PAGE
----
Adobe Analytics VISTA Rules data issues

VISTA rules stand for “Visitor Identification, Segmentation & Transformation Architecture”. They are helpful for a number of reasons within Adobe Analytics and it is a very old feature of Adobe Analytics (This post is from 2008! -> https://blog.adobe.com/en/publish/2008/11/30/vista-inside-omniture-sitecatalyst). The linked post should elaborate quite well their capabilities. Due to the age and flexibility of the features, debugging Adobe Analytics VISTA Rules data issues can be difficult and time-consuming exercise.

Traditionally Adobe Engineering is configuring them based on clients’ requirements. Also this is a paid feature. As a feature, customers cannot view the functionalities and configurations are and you have to rely on Adobe to provide you a document outlining them. However overtime and as staff rotates roles, it is hard to maintain historical knowledge/documentation – even worse – forget that they even exist. So make sure to check with Client Care when picking up a new account.

Today I will add one more pain in the challenges working with VISTA rules. If you have to deal with cases where you have random orders or checkout starts appearing in your data in random pages, then this might be relevant to you. Hopefully you will not have to deal with this issue but in case it helps you, it will worth spending 5 minutes to understand the issue.

How Adobe Analytics VISTA rules work

VISTA rules are part of the overall processing pipeline that takes place within Analytics. First data is getting collected. Then the raw data is processed by Processing Rules (as configured within the Admin console). Next VISTA rules take effect and modify the data. Finally Marketing Channels are processed. Lastly the data ends up in the final data processing step where is stored, aggregated and available for reporting (rough picture, probably oversimplified!).

Analytics data processing pipeline
Analytics Processing Order

In simple terms they modify the data and their results are visible in the final reported figures. If you are familiar with raw data feeds, this is like saying:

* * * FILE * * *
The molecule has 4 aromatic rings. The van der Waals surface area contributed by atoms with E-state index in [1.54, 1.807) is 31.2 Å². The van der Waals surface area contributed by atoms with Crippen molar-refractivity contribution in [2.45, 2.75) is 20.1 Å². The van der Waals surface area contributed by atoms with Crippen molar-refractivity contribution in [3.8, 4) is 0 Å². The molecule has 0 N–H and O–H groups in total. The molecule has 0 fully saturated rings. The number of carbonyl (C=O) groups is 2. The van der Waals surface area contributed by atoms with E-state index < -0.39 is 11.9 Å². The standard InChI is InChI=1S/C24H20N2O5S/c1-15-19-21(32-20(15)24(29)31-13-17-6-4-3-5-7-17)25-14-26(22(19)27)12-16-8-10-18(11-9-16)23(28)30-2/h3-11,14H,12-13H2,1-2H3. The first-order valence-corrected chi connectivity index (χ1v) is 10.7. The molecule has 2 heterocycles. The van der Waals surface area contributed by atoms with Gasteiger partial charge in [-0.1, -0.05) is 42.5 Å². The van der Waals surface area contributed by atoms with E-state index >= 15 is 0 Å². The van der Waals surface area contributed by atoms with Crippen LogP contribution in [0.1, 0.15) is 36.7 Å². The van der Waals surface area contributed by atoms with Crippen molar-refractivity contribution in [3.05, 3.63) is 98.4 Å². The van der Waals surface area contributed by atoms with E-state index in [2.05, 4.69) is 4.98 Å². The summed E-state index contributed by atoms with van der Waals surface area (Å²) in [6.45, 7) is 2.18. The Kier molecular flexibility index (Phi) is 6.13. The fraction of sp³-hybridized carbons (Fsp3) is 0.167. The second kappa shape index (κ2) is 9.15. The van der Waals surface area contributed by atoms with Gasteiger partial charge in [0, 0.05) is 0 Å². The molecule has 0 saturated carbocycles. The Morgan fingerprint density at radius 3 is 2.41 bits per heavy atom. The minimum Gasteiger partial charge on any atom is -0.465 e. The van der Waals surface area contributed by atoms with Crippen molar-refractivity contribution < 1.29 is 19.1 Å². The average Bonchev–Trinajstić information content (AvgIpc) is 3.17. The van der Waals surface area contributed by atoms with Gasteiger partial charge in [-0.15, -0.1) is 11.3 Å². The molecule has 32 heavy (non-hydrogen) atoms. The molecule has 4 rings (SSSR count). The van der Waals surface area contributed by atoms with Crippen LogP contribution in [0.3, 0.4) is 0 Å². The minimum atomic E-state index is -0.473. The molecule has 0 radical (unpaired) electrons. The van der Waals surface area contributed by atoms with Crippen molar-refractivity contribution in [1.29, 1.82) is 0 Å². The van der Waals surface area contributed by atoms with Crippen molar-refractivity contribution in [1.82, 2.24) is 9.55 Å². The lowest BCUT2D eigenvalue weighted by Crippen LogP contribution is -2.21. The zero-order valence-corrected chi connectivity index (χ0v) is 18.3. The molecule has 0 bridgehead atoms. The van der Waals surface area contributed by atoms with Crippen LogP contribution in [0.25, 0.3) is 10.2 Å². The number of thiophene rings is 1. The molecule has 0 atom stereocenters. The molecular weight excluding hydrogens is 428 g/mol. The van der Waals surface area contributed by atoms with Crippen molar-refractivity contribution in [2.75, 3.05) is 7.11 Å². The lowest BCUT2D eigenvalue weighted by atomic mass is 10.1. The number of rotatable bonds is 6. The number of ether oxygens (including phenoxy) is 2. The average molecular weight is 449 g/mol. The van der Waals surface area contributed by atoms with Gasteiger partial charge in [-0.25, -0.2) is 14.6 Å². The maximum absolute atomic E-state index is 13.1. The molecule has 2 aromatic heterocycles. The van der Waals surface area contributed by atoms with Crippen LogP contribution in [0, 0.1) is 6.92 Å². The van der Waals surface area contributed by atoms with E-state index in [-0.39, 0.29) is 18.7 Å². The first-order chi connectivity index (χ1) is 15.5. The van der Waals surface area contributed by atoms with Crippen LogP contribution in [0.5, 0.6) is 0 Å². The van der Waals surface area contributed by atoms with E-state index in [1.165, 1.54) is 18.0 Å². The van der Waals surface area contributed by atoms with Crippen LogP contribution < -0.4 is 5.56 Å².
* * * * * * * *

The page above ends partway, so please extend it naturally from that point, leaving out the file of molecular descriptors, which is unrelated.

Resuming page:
• non-post columns in data feeds are VISTA rules
  • post columns in data feeds are AFTER VISTA rules

Technically the above is correct for Processing Rules and Marketing Channel Processing Rules.

For example, if you have a VISTA rule that sets evar10 = ‘shop’ while it is empty during data collection and not modified by processing rules, you will observe the following behaviour in the data feeds:

  • evar10 column will be empty
  • post_evar10 column will be set to ‘shop’
  • event_list column will NOT contain 109
  • post_event_list column WILL contain 109

When examining the data feeds contents, there is an event look up file which helps decode the value 109. 109 stands for Instances of eVar10.

event lists references - evar1-10
Event lists references – eVars 1-10

How this can create data issues

To generalise, for every eVar that you set (either in data collection or through processing/VISTA rules), an equivalent number will be set in event_list (if set through data collection) and post_event_list (regardless of method).

VISTA rules have by default a limit in the number of characters they can process when they modify the event_list. The magic number is 260 characters. If the event_list is modified by a VISTA rule and there are more characters, then the values get be truncated resulting in unexpected results!

The situation becomes more complicated when you enter the area of eVar100-eVar250. Suddenly the numbers added to event_list become 5-digit.

event lists references - evar101-110
Event lists references – eVars 101-110

So if you have – let’s say – 45 eVars in the range from eVar101 to eVar250 populated, then the total size of the event_list column can easily exceed the threshold of 260 chars. 45 eVars might sound a lot, but some times is not!